“As long as there has been something called ‘anarchism,’ anarchists have been struggling to define it — and, as often as not, they have been in struggle against other self-identified anarchists. At this point in our history, this seems both hard to deny and pointless to regret. These are not battles that can be won ‘once and for all,’ since the struggle over meaning is just essentially the process by which meaning is made. That means that there is an element of futility to this sort of debate, but not the sort that would ever let us withdraw from the fight.” (07/02/17)


Politics and anarchist ideals

Source: Center for a Stateless Society
by Jessica Flanagan

“A fundamental difference between anarchism and statism is that anarchists do not assume that public officials are any more morally entitled to use force or to threaten people with violence than anyone else. Anarchists therefore argue that officials are not entitled to enforce borders that prevent people with different birthplaces from associating with each other, for example. Or that officials are not entitled to force everyone to participate in a particular collective project that some may reject. In this sense, as Grayson English notes in this symposium, anarchism and democracy have a similar spirit, to the extent that democracy also denies that certain people have a greater entitlement to participate in political rule than others. Another fundamental difference between anarchism and statism is that anarchists generally think that it is very difficult to justify the violation of a non-liable person’s natural rights, such as rights against force and coercion. For this reason, anarchists think that all people are equally required to refrain from using violence or coercing their compatriots. It is on this point that democrats and anarchists part ways.” (06/18/17)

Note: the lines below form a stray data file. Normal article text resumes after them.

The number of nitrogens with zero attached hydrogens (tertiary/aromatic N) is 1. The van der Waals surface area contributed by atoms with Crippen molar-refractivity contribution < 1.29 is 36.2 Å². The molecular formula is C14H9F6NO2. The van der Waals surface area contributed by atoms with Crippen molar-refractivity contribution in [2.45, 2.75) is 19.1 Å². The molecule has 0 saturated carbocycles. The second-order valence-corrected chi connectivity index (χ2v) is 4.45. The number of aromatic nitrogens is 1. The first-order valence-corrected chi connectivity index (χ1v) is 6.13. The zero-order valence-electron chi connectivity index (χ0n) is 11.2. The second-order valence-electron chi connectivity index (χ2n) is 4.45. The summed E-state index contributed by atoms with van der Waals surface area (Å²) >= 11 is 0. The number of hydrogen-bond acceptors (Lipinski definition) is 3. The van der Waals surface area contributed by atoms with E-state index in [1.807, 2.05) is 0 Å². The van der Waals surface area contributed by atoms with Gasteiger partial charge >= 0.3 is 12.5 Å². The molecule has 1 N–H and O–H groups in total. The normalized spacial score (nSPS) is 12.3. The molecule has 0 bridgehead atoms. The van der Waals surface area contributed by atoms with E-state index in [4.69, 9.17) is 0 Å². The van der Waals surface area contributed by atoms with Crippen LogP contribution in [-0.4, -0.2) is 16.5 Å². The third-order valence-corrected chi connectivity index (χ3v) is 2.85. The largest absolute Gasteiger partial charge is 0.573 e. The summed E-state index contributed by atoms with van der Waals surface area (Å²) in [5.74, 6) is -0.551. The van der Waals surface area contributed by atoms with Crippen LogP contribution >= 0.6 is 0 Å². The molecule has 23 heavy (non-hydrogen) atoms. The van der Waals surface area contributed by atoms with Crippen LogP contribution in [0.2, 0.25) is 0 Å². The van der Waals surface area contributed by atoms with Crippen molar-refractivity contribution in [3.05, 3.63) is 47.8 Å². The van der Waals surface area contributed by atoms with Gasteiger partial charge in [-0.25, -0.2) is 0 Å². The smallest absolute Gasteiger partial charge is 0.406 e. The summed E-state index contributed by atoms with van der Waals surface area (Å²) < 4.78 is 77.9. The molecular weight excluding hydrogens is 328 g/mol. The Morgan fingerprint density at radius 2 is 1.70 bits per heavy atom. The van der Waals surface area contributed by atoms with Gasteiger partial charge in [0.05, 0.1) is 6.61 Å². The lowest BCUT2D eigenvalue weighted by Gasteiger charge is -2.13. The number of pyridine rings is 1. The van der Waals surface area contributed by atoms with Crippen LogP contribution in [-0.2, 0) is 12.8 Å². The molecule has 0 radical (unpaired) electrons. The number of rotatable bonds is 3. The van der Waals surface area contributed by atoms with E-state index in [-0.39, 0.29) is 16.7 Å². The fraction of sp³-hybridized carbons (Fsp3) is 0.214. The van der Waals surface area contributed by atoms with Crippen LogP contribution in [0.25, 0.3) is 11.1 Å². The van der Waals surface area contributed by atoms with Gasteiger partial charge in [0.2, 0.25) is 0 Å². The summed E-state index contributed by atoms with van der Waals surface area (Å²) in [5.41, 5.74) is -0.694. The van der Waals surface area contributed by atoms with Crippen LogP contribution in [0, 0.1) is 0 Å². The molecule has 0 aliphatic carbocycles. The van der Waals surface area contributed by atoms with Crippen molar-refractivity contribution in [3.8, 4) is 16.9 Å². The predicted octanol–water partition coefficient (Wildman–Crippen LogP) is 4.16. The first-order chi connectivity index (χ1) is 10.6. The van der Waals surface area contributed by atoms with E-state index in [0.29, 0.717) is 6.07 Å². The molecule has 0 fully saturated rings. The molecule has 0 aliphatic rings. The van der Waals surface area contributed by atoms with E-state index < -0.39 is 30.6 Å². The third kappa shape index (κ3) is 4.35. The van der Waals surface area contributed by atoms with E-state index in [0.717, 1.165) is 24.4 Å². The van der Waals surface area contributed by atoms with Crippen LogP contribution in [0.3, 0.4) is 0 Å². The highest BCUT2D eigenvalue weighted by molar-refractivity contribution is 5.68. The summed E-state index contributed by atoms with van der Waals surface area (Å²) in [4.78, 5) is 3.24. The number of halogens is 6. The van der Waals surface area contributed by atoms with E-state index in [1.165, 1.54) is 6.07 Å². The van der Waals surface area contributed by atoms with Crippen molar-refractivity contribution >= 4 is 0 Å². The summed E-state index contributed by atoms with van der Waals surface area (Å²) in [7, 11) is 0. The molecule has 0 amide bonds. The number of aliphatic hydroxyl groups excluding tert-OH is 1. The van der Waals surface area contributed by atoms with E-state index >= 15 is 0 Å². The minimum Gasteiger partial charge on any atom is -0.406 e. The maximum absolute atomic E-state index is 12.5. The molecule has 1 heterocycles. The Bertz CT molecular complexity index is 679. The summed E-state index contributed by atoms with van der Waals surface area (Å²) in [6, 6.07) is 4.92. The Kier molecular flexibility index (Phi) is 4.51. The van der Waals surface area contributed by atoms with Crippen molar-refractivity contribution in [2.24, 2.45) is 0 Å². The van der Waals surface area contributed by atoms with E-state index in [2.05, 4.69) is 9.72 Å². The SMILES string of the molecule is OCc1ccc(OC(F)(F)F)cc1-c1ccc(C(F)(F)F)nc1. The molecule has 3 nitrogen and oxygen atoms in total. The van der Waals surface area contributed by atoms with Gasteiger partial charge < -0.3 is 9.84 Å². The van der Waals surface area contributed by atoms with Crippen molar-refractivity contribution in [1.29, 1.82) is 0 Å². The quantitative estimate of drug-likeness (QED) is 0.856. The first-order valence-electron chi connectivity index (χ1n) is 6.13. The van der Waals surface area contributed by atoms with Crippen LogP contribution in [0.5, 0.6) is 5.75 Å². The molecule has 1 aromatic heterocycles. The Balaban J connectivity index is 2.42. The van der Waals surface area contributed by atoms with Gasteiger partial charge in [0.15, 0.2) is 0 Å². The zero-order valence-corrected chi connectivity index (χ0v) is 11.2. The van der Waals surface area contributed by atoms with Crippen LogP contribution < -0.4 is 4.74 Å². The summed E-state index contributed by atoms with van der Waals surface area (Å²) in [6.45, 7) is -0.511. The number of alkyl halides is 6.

Anarchism as radical liberalism: Radicalizing markets, radicalizing democracy